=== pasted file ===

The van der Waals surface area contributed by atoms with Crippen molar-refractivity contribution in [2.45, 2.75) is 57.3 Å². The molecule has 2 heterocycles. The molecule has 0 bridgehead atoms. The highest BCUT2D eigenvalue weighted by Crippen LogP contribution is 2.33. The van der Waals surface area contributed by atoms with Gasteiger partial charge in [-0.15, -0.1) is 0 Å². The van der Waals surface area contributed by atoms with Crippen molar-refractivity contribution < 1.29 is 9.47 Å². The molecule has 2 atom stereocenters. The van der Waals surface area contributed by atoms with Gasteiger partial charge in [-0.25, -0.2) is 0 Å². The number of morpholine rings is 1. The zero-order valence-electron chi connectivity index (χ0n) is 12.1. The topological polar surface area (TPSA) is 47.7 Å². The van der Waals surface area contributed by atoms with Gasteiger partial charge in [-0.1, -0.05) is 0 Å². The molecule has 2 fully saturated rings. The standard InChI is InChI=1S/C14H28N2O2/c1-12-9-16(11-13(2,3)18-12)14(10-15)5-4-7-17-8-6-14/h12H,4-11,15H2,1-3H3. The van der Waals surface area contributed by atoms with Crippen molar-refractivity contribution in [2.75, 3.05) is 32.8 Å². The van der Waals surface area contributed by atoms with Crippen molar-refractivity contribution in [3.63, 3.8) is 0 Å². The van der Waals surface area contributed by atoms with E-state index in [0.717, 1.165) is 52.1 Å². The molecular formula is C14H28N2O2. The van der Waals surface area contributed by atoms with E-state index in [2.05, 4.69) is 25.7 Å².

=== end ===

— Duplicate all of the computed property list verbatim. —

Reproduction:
The van der Waals surface area contributed by atoms with Crippen molar-refractivity contribution in [2.45, 2.75) is 57.3 Å². The molecule has 2 heterocycles. The molecule has 0 bridgehead atoms. The highest BCUT2D eigenvalue weighted by Crippen LogP contribution is 2.33. The van der Waals surface area contributed by atoms with Gasteiger partial charge in [-0.15, -0.1) is 0 Å². The van der Waals surface area contributed by atoms with Crippen molar-refractivity contribution < 1.29 is 9.47 Å². The molecule has 2 atom stereocenters. The van der Waals surface area contributed by atoms with Gasteiger partial charge in [-0.25, -0.2) is 0 Å². The number of morpholine rings is 1. The zero-order valence-electron chi connectivity index (χ0n) is 12.1. The topological polar surface area (TPSA) is 47.7 Å². The van der Waals surface area contributed by atoms with Gasteiger partial charge in [-0.1, -0.05) is 0 Å². The molecule has 2 fully saturated rings. The standard InChI is InChI=1S/C14H28N2O2/c1-12-9-16(11-13(2,3)18-12)14(10-15)5-4-7-17-8-6-14/h12H,4-11,15H2,1-3H3. The van der Waals surface area contributed by atoms with Crippen molar-refractivity contribution in [2.75, 3.05) is 32.8 Å². The van der Waals surface area contributed by atoms with Crippen molar-refractivity contribution in [3.63, 3.8) is 0 Å². The van der Waals surface area contributed by atoms with E-state index in [0.717, 1.165) is 52.1 Å². The molecular formula is C14H28N2O2. The van der Waals surface area contributed by atoms with E-state index in [2.05, 4.69) is 25.7 Å².